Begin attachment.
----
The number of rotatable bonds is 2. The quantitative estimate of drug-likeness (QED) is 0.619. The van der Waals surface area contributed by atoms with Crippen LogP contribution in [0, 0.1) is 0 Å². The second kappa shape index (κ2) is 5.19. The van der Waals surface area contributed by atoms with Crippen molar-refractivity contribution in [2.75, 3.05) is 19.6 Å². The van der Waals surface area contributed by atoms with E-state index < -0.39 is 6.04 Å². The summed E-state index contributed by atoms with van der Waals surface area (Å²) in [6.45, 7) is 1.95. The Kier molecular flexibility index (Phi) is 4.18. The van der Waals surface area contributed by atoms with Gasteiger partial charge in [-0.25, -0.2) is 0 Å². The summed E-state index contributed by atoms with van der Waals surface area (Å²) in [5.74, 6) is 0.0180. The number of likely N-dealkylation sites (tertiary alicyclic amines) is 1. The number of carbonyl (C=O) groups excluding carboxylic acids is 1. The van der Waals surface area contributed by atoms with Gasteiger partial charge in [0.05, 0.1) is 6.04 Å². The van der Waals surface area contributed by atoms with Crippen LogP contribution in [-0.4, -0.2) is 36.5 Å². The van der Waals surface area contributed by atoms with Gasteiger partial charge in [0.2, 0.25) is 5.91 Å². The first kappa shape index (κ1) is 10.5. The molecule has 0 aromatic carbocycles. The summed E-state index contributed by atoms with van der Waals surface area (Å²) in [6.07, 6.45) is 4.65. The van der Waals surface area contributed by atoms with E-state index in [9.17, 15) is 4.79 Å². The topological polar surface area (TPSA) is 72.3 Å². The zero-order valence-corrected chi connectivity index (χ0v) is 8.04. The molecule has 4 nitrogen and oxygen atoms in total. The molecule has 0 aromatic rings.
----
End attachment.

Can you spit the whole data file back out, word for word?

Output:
The number of rotatable bonds is 2. The quantitative estimate of drug-likeness (QED) is 0.619. The van der Waals surface area contributed by atoms with Crippen LogP contribution in [0, 0.1) is 0 Å². The second kappa shape index (κ2) is 5.19. The van der Waals surface area contributed by atoms with Crippen molar-refractivity contribution in [2.75, 3.05) is 19.6 Å². The van der Waals surface area contributed by atoms with E-state index < -0.39 is 6.04 Å². The summed E-state index contributed by atoms with van der Waals surface area (Å²) in [6.45, 7) is 1.95. The Kier molecular flexibility index (Phi) is 4.18. The van der Waals surface area contributed by atoms with Gasteiger partial charge in [-0.25, -0.2) is 0 Å². The summed E-state index contributed by atoms with van der Waals surface area (Å²) in [5.74, 6) is 0.0180. The number of likely N-dealkylation sites (tertiary alicyclic amines) is 1. The number of carbonyl (C=O) groups excluding carboxylic acids is 1. The van der Waals surface area contributed by atoms with Gasteiger partial charge in [0.05, 0.1) is 6.04 Å². The van der Waals surface area contributed by atoms with Crippen LogP contribution in [-0.4, -0.2) is 36.5 Å². The van der Waals surface area contributed by atoms with Gasteiger partial charge in [0.2, 0.25) is 5.91 Å². The first kappa shape index (κ1) is 10.5. The molecule has 0 aromatic carbocycles. The summed E-state index contributed by atoms with van der Waals surface area (Å²) in [6.07, 6.45) is 4.65. The van der Waals surface area contributed by atoms with E-state index in [9.17, 15) is 4.79 Å². The topological polar surface area (TPSA) is 72.3 Å². The zero-order valence-corrected chi connectivity index (χ0v) is 8.04. The molecule has 4 nitrogen and oxygen atoms in total. The molecule has 0 aromatic rings.